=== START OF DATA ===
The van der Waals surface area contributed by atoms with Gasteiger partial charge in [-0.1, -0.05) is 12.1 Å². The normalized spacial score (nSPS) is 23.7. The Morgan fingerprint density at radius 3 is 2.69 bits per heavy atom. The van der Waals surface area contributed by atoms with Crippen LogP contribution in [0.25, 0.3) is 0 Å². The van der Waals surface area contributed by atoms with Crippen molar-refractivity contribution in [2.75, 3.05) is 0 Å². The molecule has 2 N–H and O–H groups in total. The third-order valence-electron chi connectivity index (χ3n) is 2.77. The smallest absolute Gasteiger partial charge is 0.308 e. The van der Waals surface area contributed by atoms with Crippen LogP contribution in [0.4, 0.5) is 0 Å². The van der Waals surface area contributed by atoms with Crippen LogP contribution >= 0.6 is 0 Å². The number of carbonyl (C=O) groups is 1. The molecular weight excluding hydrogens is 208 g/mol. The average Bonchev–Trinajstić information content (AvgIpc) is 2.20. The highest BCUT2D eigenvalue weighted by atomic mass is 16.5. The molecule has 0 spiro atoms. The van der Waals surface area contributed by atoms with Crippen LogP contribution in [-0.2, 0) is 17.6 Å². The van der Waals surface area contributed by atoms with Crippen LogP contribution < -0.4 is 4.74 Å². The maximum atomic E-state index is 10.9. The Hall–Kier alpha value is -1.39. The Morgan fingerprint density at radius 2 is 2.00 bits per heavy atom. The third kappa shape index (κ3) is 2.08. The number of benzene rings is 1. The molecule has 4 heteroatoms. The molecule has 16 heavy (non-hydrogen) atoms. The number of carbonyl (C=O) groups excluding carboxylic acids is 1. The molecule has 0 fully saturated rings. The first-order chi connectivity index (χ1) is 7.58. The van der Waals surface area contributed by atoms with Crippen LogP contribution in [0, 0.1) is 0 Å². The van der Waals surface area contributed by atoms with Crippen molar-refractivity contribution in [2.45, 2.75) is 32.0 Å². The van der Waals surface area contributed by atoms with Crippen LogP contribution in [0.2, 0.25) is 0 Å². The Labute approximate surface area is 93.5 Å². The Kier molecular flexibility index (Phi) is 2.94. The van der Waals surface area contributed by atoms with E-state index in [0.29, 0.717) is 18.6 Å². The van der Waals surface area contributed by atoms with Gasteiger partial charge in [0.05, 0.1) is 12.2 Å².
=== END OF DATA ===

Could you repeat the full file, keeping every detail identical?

The van der Waals surface area contributed by atoms with Gasteiger partial charge in [-0.1, -0.05) is 12.1 Å². The normalized spacial score (nSPS) is 23.7. The Morgan fingerprint density at radius 3 is 2.69 bits per heavy atom. The van der Waals surface area contributed by atoms with Crippen LogP contribution in [0.25, 0.3) is 0 Å². The van der Waals surface area contributed by atoms with Crippen molar-refractivity contribution in [2.75, 3.05) is 0 Å². The molecule has 2 N–H and O–H groups in total. The third-order valence-electron chi connectivity index (χ3n) is 2.77. The smallest absolute Gasteiger partial charge is 0.308 e. The van der Waals surface area contributed by atoms with Crippen LogP contribution in [0.4, 0.5) is 0 Å². The van der Waals surface area contributed by atoms with Crippen LogP contribution >= 0.6 is 0 Å². The number of carbonyl (C=O) groups is 1. The molecular weight excluding hydrogens is 208 g/mol. The average Bonchev–Trinajstić information content (AvgIpc) is 2.20. The highest BCUT2D eigenvalue weighted by atomic mass is 16.5. The molecule has 0 spiro atoms. The van der Waals surface area contributed by atoms with Crippen LogP contribution in [-0.2, 0) is 17.6 Å². The van der Waals surface area contributed by atoms with Crippen LogP contribution < -0.4 is 4.74 Å². The maximum atomic E-state index is 10.9. The Hall–Kier alpha value is -1.39. The Morgan fingerprint density at radius 2 is 2.00 bits per heavy atom. The third kappa shape index (κ3) is 2.08. The number of benzene rings is 1. The molecule has 4 heteroatoms. The molecule has 16 heavy (non-hydrogen) atoms. The number of carbonyl (C=O) groups excluding carboxylic acids is 1. The molecule has 0 fully saturated rings. The first-order chi connectivity index (χ1) is 7.58. The van der Waals surface area contributed by atoms with Crippen LogP contribution in [0, 0.1) is 0 Å². The van der Waals surface area contributed by atoms with Crippen molar-refractivity contribution in [2.45, 2.75) is 32.0 Å². The van der Waals surface area contributed by atoms with Crippen LogP contribution in [0.2, 0.25) is 0 Å². The Labute approximate surface area is 93.5 Å². The Kier molecular flexibility index (Phi) is 2.94. The van der Waals surface area contributed by atoms with E-state index in [0.29, 0.717) is 18.6 Å². The van der Waals surface area contributed by atoms with Gasteiger partial charge in [0.05, 0.1) is 12.2 Å².